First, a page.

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Impact of HIV and AIDS in sub-Saharan Africa

A grandmother in Zimbabwe works in her garden. She also looks after seven orphaned grandchildren because their parents have died from AIDS-related illnesses

Roughly 70 percent of all people living with HIV live in sub-Saharan Africa, despite accounting for just 13 percent of the world’s population. 1 2

The HIV epidemic has had a number of impacts on this region with the most obvious effects being ill health and the number of lives lost. In 2012, there were 1.6 million new HIV infections and 1.2 million AIDS-related deaths. 3 As well as heathcare and households, HIV and AIDS have impacted significantly upon the education sector, labour and productivity and the wider economy.

However, since 2001, the annual number of new HIV infections in sub-Saharan Africa has decreased by 34 percent. This is largely due to the scaling up of antiretroviral treatment (ART) across the region, which reduces the chance of onwards transmission.

For the first time, in 2011, over half of all sub-Saharan Africans in need of ART were receiving it (56 percent), 4 in 2012, this increased to 68 percent. 5 It is widely acknowledged that increasing access to ART will dramatically decrease the impact of HIV in this region. 6

HIV and poverty in sub-Saharan Africa

The link is often made between poverty and the spread of HIV but the relationship is very complex and research remains inconclusive.

In 2010, 48.5 percent of people living in sub-Saharan Africa were living below the poverty line ($1.25 a day). 7

For a long time, it was believed that poverty drives the HIV epidemic, particularly in sub-Saharan Africa. Indeed, in 1997, the World Bank reported that:

"widespread poverty and unequal distribution of income that typify underdevelopment appear to stimulate the spread of HIV" 8

Poverty can force people to leave home in order to find work. For women in particular, this can make them vulnerable to exploitation including early marriage and force some into sex work. 9 

However, this argument has since been challenged by a number of studies. For example, one study of 24 countries in sub-Saharan Africa found a higher concentration of HIV and AIDS among wealthier individuals. 10 This is thought to be due to a number of factors including greater mobility and multiple partners. 11

Poverty alleviation does have a role to play in preventing the spread of HIV in sub-Saharan Africa. However, the relationship between HIV prevalence and wealth is not direct and is influenced by a number of underlying social and cultural factors, which also need to be addressed.

Life expectancy

At the height of the HIV epidemic in sub-Saharan Africa between 1990 and 2000, average life expectancy stagnated at 49.5 years. 12 In 2006, it was reported that in many countries, HIV and AIDS had wiped 20 years off life expectancy. This impact on life expectancy was attributed largely to child mortality, associated with an increase in the mother-to-child transmission of HIV during pregnancy. 13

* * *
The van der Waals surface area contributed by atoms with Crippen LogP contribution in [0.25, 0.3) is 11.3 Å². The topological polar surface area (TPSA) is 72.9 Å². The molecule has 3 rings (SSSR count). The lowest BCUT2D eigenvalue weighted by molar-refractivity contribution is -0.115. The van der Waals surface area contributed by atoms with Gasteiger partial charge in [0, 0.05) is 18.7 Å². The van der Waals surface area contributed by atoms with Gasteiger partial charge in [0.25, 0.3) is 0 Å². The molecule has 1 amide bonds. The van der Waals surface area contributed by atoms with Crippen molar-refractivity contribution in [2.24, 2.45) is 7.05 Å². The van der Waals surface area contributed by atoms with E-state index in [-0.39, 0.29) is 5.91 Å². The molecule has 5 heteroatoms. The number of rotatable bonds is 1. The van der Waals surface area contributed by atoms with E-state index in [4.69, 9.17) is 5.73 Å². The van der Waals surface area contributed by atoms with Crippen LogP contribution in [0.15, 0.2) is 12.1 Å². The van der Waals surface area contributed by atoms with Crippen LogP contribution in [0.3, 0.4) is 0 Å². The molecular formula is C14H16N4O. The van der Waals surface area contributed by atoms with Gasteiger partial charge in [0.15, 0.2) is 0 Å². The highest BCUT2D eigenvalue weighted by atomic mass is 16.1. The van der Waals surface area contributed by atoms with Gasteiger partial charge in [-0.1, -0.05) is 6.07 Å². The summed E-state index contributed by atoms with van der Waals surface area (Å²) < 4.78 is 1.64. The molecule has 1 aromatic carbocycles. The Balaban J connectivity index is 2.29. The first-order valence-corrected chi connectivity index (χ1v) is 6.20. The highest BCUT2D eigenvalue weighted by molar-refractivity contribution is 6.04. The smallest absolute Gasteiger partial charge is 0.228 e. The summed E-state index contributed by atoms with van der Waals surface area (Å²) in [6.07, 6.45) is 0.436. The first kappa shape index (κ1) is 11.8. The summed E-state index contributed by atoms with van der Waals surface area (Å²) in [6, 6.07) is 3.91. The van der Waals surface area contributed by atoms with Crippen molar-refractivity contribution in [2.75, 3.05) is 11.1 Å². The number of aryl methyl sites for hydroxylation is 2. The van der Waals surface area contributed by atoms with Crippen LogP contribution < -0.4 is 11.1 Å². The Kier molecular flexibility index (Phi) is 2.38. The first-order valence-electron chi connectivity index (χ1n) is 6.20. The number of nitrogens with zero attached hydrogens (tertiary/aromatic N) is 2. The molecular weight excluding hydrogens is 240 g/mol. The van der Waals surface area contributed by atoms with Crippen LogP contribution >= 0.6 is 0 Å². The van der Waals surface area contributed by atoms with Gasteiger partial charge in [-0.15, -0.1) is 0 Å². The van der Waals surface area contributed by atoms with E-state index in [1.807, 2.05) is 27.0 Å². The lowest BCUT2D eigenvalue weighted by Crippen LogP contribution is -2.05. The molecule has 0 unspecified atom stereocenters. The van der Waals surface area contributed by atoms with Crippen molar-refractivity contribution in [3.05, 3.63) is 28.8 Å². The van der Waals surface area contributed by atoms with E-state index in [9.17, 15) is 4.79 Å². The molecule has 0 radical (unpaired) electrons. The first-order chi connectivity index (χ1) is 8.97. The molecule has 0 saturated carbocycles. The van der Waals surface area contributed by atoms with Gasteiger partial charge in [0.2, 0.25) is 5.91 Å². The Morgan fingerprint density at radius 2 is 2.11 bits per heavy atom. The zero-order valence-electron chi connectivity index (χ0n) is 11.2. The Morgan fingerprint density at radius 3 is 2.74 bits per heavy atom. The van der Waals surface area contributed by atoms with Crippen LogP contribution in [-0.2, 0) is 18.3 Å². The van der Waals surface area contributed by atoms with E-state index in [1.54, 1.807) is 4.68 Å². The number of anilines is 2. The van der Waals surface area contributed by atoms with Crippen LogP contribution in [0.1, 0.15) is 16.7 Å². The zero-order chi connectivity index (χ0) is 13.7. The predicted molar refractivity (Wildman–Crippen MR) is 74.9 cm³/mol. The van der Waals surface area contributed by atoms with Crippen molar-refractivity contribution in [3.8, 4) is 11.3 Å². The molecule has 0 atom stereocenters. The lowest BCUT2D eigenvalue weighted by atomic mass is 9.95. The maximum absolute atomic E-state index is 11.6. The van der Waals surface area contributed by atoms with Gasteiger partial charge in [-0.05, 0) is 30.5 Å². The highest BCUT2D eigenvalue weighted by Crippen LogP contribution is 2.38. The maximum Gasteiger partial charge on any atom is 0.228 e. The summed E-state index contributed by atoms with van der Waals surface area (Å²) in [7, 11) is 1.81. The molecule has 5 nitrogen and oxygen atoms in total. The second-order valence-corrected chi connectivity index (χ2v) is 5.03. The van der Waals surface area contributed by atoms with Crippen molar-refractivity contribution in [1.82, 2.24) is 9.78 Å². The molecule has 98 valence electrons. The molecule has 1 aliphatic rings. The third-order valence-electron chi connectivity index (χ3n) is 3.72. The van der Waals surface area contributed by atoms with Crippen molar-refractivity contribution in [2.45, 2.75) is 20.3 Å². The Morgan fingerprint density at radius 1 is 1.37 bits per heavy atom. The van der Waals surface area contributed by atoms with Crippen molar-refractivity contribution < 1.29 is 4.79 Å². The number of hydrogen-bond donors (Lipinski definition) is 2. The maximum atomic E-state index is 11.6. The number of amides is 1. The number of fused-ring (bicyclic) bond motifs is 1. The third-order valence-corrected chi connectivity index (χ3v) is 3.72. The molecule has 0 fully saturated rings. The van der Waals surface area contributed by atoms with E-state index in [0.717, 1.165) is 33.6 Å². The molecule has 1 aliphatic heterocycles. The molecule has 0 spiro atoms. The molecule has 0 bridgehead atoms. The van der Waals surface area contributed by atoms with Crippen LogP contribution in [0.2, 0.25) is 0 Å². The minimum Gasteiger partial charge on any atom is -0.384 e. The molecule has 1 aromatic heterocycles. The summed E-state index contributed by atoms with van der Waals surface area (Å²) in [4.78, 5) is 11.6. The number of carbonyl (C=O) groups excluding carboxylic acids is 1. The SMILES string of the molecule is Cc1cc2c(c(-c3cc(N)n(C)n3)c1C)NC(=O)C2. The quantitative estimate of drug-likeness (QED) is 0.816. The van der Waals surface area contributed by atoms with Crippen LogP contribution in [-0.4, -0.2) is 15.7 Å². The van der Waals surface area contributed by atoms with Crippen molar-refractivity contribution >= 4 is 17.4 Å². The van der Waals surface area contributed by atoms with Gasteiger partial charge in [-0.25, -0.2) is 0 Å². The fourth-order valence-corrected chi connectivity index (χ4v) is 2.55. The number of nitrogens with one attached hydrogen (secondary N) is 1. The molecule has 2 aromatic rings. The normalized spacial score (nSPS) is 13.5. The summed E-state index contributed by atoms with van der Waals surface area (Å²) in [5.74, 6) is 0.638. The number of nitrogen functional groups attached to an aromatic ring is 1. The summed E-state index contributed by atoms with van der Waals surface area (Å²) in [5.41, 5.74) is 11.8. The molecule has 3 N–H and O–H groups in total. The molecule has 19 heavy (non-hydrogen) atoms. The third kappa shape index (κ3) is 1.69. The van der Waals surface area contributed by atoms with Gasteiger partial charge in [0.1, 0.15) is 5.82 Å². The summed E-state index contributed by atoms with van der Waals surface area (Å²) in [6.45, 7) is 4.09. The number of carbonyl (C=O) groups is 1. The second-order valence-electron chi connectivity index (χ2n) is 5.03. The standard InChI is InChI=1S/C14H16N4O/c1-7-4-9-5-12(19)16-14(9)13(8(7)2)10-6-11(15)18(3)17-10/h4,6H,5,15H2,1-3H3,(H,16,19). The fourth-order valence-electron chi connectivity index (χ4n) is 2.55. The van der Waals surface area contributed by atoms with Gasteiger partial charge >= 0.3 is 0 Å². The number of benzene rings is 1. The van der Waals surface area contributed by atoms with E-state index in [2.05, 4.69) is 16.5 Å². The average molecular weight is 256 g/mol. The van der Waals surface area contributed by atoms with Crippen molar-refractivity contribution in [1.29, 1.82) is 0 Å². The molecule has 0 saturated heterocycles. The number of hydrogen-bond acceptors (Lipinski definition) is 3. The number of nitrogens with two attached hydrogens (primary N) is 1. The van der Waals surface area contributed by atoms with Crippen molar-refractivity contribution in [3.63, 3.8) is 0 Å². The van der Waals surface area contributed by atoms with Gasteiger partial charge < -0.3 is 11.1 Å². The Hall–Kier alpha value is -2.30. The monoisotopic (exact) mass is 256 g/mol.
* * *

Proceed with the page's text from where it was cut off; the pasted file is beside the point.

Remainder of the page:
In the period 2002-2012 life expectancy increased by 5.5 years due mainly to the dramatic scaling up of antiretroviral treatment. However, life expectancy in many countries remains very low. Swaziland, which has the highest HIV prevalence in the world, has a life expectancy of just 48.9. Lesotho's is equally low at 48.7 years. 14

The table below shows current life expectancy of people in countries in sub-Saharan Africa worst affected by the HIV and AIDS epidemic. 15 16

CountryHIV prevalence (%)Life expectancy (years)
South Africa17.953.4

Households and livelihoods

The HIV epidemic has had a severe and wide ranging impact upon households in sub-Saharan Africa. Many families have lost their chief income earners, who have died, or are too sick to work. This puts a heavy financial burden on families who have to pay ever increasing medical costs, forcing many into poverty. As a result, many families have to provide home-based care, further reducing their earning capacity and placing more demands on their resources.

In many cases, households simply dissolve because parents die and children are sent to relatives for care and upbringing.

Parents and children

The majority of adults newly infected with HIV are in sub-Saharan Africa. At the height of the HIV epidemic, there were an estimated 2.2 million new HIV infections annually, this had fallen 35 percent by 2011 (1.5 million). 17 Despite an on-going decline in HIV and AIDS cases as well as deaths, 17.3 million children have now been orphaned by the epidemic globally, 88 percent of this number, in this region. 18

As a result of the slow progress made in treatment, care and support to mothers living with HIV in the mid-2000s, roughly 3.4 million children under the age of 15 were living with HIV globally in 2011, due to mother-to-child transmission. 91 percent of this number (3.1 million) were in sub-Saharan Africa. 19

However, the situation is improving largely due to much greater access to antiretroviral treatment. Since 1995, most of the children who have averted HIV infection live in sub-Saharan Africa. In 2011, the number of children who acquired HIV in this region was 29 percent less than in 2009. 20